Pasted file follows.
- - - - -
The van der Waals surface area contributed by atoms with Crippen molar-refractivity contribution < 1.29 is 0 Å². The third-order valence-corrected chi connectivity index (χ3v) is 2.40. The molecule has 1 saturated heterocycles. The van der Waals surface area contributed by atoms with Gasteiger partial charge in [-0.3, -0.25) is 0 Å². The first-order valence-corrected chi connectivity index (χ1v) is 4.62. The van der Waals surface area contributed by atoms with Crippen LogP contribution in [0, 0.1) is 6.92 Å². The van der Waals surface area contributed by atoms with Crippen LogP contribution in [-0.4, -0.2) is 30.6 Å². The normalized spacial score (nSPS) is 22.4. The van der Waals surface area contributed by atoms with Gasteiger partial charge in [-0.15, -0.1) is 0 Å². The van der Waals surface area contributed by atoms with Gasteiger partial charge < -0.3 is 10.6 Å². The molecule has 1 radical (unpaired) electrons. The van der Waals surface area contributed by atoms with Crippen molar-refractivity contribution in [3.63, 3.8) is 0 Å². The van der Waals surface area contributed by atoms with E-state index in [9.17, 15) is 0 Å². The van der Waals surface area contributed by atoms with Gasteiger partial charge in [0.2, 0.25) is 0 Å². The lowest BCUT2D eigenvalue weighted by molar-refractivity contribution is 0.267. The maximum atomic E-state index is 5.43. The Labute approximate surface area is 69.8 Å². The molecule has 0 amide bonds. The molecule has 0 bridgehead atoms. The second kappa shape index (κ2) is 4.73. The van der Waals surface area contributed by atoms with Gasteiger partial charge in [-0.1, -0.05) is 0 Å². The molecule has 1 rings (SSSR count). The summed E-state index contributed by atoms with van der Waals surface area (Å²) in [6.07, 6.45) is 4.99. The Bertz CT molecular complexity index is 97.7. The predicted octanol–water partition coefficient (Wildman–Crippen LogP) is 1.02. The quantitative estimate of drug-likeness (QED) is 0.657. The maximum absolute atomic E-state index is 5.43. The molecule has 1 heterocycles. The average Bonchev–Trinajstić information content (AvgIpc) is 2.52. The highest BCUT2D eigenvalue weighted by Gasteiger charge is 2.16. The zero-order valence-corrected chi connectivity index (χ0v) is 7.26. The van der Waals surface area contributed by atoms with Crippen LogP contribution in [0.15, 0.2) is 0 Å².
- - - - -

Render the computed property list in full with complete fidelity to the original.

The van der Waals surface area contributed by atoms with Crippen molar-refractivity contribution < 1.29 is 0 Å². The third-order valence-corrected chi connectivity index (χ3v) is 2.40. The molecule has 1 saturated heterocycles. The van der Waals surface area contributed by atoms with Gasteiger partial charge in [-0.3, -0.25) is 0 Å². The first-order valence-corrected chi connectivity index (χ1v) is 4.62. The van der Waals surface area contributed by atoms with Crippen LogP contribution in [0, 0.1) is 6.92 Å². The van der Waals surface area contributed by atoms with Crippen LogP contribution in [-0.4, -0.2) is 30.6 Å². The normalized spacial score (nSPS) is 22.4. The van der Waals surface area contributed by atoms with Gasteiger partial charge in [-0.15, -0.1) is 0 Å². The van der Waals surface area contributed by atoms with Gasteiger partial charge < -0.3 is 10.6 Å². The molecule has 1 radical (unpaired) electrons. The van der Waals surface area contributed by atoms with Crippen molar-refractivity contribution in [3.63, 3.8) is 0 Å². The van der Waals surface area contributed by atoms with E-state index in [9.17, 15) is 0 Å². The van der Waals surface area contributed by atoms with Gasteiger partial charge in [0.2, 0.25) is 0 Å². The lowest BCUT2D eigenvalue weighted by molar-refractivity contribution is 0.267. The maximum atomic E-state index is 5.43. The Labute approximate surface area is 69.8 Å². The molecule has 0 amide bonds. The molecule has 0 bridgehead atoms. The second kappa shape index (κ2) is 4.73. The van der Waals surface area contributed by atoms with Gasteiger partial charge in [-0.1, -0.05) is 0 Å². The molecule has 1 rings (SSSR count). The summed E-state index contributed by atoms with van der Waals surface area (Å²) in [6.07, 6.45) is 4.99. The Bertz CT molecular complexity index is 97.7. The predicted octanol–water partition coefficient (Wildman–Crippen LogP) is 1.02. The quantitative estimate of drug-likeness (QED) is 0.657. The maximum absolute atomic E-state index is 5.43. The molecule has 1 heterocycles. The average Bonchev–Trinajstić information content (AvgIpc) is 2.52. The highest BCUT2D eigenvalue weighted by Gasteiger charge is 2.16. The zero-order valence-corrected chi connectivity index (χ0v) is 7.26. The van der Waals surface area contributed by atoms with Crippen LogP contribution in [0.15, 0.2) is 0 Å².